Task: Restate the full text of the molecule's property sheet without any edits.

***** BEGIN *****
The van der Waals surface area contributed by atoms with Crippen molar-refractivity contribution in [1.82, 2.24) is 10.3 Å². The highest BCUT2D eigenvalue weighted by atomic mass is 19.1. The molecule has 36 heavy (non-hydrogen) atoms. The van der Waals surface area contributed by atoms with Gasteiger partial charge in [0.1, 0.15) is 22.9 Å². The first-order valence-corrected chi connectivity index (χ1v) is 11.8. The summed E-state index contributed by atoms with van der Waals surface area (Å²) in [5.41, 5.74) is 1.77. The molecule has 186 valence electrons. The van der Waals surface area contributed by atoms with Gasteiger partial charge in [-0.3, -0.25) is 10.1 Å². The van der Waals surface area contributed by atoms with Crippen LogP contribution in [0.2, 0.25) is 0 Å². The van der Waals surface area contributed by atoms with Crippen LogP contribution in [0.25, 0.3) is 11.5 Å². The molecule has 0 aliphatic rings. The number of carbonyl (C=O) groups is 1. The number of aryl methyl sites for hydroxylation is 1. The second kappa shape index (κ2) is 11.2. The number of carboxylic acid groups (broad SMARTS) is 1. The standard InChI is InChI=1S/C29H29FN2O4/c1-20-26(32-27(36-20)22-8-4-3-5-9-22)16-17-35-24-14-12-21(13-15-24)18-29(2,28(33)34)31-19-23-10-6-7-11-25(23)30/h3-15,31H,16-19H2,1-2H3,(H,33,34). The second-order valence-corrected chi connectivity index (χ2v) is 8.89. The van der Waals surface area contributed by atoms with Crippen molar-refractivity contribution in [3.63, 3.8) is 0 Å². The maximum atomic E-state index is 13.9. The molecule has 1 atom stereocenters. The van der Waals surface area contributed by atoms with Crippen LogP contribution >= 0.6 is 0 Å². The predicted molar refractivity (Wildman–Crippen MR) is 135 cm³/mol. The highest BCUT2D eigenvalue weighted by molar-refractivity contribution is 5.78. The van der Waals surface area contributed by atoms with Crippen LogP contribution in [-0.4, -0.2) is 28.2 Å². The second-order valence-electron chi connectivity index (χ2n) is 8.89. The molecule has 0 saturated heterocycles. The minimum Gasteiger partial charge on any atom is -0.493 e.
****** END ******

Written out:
The van der Waals surface area contributed by atoms with Crippen molar-refractivity contribution in [1.82, 2.24) is 10.3 Å². The highest BCUT2D eigenvalue weighted by atomic mass is 19.1. The molecule has 36 heavy (non-hydrogen) atoms. The van der Waals surface area contributed by atoms with Gasteiger partial charge in [0.1, 0.15) is 22.9 Å². The first-order valence-corrected chi connectivity index (χ1v) is 11.8. The summed E-state index contributed by atoms with van der Waals surface area (Å²) in [5.41, 5.74) is 1.77. The molecule has 186 valence electrons. The van der Waals surface area contributed by atoms with Gasteiger partial charge in [-0.3, -0.25) is 10.1 Å². The van der Waals surface area contributed by atoms with Crippen LogP contribution in [0.2, 0.25) is 0 Å². The van der Waals surface area contributed by atoms with Crippen LogP contribution in [0.25, 0.3) is 11.5 Å². The molecule has 0 aliphatic rings. The number of carbonyl (C=O) groups is 1. The number of aryl methyl sites for hydroxylation is 1. The second kappa shape index (κ2) is 11.2. The number of carboxylic acid groups (broad SMARTS) is 1. The standard InChI is InChI=1S/C29H29FN2O4/c1-20-26(32-27(36-20)22-8-4-3-5-9-22)16-17-35-24-14-12-21(13-15-24)18-29(2,28(33)34)31-19-23-10-6-7-11-25(23)30/h3-15,31H,16-19H2,1-2H3,(H,33,34). The second-order valence-corrected chi connectivity index (χ2v) is 8.89. The van der Waals surface area contributed by atoms with Crippen molar-refractivity contribution in [3.63, 3.8) is 0 Å². The maximum atomic E-state index is 13.9. The molecule has 1 atom stereocenters. The van der Waals surface area contributed by atoms with Crippen LogP contribution >= 0.6 is 0 Å². The predicted molar refractivity (Wildman–Crippen MR) is 135 cm³/mol. The highest BCUT2D eigenvalue weighted by molar-refractivity contribution is 5.78. The van der Waals surface area contributed by atoms with Crippen LogP contribution in [-0.4, -0.2) is 28.2 Å². The second-order valence-electron chi connectivity index (χ2n) is 8.89. The molecule has 0 saturated heterocycles. The minimum Gasteiger partial charge on any atom is -0.493 e.